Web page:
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Shifters Spotlight: Olasimbo Sojinrin

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Olasimbo Sojinrin is the Nigeria Country Manager of Solar Sister, a social enterprise that recruits, trains, supports new women entrepreneurs around Nigeria and supplies them with durable, affordable solar-powered products and clean services. The entrepreneurs sell these products directly to people without power, bringing clean energy to off-grid communities across Africa.

As the Nigeria Country Manager, what’s your typical day like?

My role has evolved since I joined the team in 2014 as the organization has grown. When I started, I managed the recruitment, training, and supporting of the women entrepreneurs we work with across communities in Nigeria, in addition to overseeing administration and finances. The women entrepreneurs we work with deliver a range of clean energy products, including solar lamps and clean cookstoves, and I managed warehousing, quality control, and transportation of these products until they reached the entrepreneurs. I also managed relationships with stakeholders such as governments and suppliers, working to develop local and national partnerships.

Now that we’ve scaled, we have a middle management consisting of business development managers who work with the entrepreneurs. This means that I now oversee these business development managers, as well as the administration, finances, training, and customer service. My day to day work is dealing with any issues that arise and overseeing the entire operation.

How many women entrepreneurs have you worked with in Nigeria?

We have 37 people on staff right now. We’ve been able to enter communities across 25 states in Nigeria, and we’ve worked with over 1200 women.

Is there a particular clean energy product you think makes the most difference in communities, or that’s your personal favourite?

I think they’re all great. We make sure our products are all quality verified and come with a warranty. They all have different features that make appeal to entrepreneurs and customers alike – sometimes it’s a multiple lights setting, the lamp’s brightness, if it has the ability to charge a phone, if it has multiple lamps for different rooms…

What impact does selling these products have on the entrepreneurs you work with?

We see women transform from living below the poverty line in rural communities to becoming providers for their family and community. Some of them are now employers and live far above the poverty line so they are able to do things they would otherwise never have been able to do, with improved confidence and communication skills. Just seeing that empowerment, seeing what they can now do and the choices they’re able to make just because of the additional income they get. Also, just their joy of the community impact they are making by transitioning themselves and their neighbours to clean energy – to me this is the greatest thing.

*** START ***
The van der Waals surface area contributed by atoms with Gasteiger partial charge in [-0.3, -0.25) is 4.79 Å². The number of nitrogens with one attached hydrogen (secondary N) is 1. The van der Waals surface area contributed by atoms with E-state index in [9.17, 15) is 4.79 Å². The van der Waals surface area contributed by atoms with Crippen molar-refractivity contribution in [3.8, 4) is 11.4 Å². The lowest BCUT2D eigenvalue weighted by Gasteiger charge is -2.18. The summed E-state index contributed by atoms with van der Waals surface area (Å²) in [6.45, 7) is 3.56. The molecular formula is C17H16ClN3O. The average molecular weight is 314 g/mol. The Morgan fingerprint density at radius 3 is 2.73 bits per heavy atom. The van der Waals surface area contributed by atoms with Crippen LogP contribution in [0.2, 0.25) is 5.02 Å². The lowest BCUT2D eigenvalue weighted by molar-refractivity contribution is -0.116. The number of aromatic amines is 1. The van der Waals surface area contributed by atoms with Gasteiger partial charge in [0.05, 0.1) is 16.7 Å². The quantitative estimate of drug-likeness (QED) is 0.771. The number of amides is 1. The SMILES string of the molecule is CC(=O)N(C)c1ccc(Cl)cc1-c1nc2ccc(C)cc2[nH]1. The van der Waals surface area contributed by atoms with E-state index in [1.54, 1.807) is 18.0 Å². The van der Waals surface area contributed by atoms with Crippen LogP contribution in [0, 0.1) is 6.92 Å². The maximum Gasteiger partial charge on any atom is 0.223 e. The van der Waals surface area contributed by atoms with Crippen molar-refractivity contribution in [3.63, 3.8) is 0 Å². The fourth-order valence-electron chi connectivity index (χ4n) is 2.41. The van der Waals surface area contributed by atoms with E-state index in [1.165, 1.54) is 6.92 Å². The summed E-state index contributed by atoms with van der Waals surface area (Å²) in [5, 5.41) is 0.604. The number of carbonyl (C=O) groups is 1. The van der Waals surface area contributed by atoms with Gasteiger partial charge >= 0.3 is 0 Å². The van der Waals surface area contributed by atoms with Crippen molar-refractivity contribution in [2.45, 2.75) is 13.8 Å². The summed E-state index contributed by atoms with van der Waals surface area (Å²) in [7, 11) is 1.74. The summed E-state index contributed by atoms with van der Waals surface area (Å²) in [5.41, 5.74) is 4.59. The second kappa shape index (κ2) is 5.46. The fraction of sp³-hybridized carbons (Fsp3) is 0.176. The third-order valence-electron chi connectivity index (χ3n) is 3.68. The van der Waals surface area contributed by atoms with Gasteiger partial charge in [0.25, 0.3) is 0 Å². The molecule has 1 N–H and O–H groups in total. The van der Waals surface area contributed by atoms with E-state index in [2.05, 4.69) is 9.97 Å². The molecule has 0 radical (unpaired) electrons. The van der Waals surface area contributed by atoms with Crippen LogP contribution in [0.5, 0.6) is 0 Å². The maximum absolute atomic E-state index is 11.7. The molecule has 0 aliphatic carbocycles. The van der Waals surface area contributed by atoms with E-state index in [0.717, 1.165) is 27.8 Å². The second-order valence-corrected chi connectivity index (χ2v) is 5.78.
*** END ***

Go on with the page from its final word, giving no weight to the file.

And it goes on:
What’s one of the most challenging aspects of your work?

Like with many social enterprises, it’s the balancing of social impact and the enterprising part of things – using a commercial strategy to achieve a social goal. In particular, it’s communicating what we are to people; many people are confused and ask if we are an NGO or a business when I explain that we are expanding energy access as well as access to entrepreneurship for women. The whole concept of social enterprise in this part of the world is very new, so it’s challenging to explain what it is to people. Explaining that we’re not a nonprofit because we earn revenue, but we’re also not just like any other retail organization because we’re very invested in the growth of the entrepreneurs – we support them through consistent training, coaching, and mentoring. I also find the sheer logistics of our operations challenging because a lot of times we’re working in remote communities, so transporting products to these communities can be be difficult.

Mforo, Tanzania a village near Moshi, Tanzania.
Solar Sister entrepreneur Fatma Mziray walking to deliver a clean wood cookstove to Ester Hodari, age 22. Ester had been continually getting sick with a chest cough and red eyes. Often when she is cooking her three children are with her in the kitchen hut breathing in the smoke that is produced from the wood fire. Ester and her husband decided to purchase a clean cookstove from Fatma after their 3-month-old baby developed a cough and they had to rush her to the hospital. When Fatma demonstrated the new stove to Ester she saw that it used less wood and produced almost no smoke. Ester met Fatma when she married her husband and she moved to this village. She said Fatma is like a mother in the village and everyone knows and likes her.                    Fatma Mziray is a Solar Sister entrepreneur who sells both clean cookstoves and solar lanterns. Fatma heard about the cookstoves from a Solar Sister development associate and decided to try one out. The smoke from cooking on her traditional wood stove using firewood was causing her to have a lot of heath problems, her lungs congested her eyes stinging and her doctor told her that she had to stop cooking that way. Some days she felt so bad she couldn't go in to cook. Fatma said, “Cooking for a family, preparing breakfast, lunch and dinner I used to gather a large load of wood every day to use. Now with the new cook stove the same load of wood can last up to three weeks of cooking.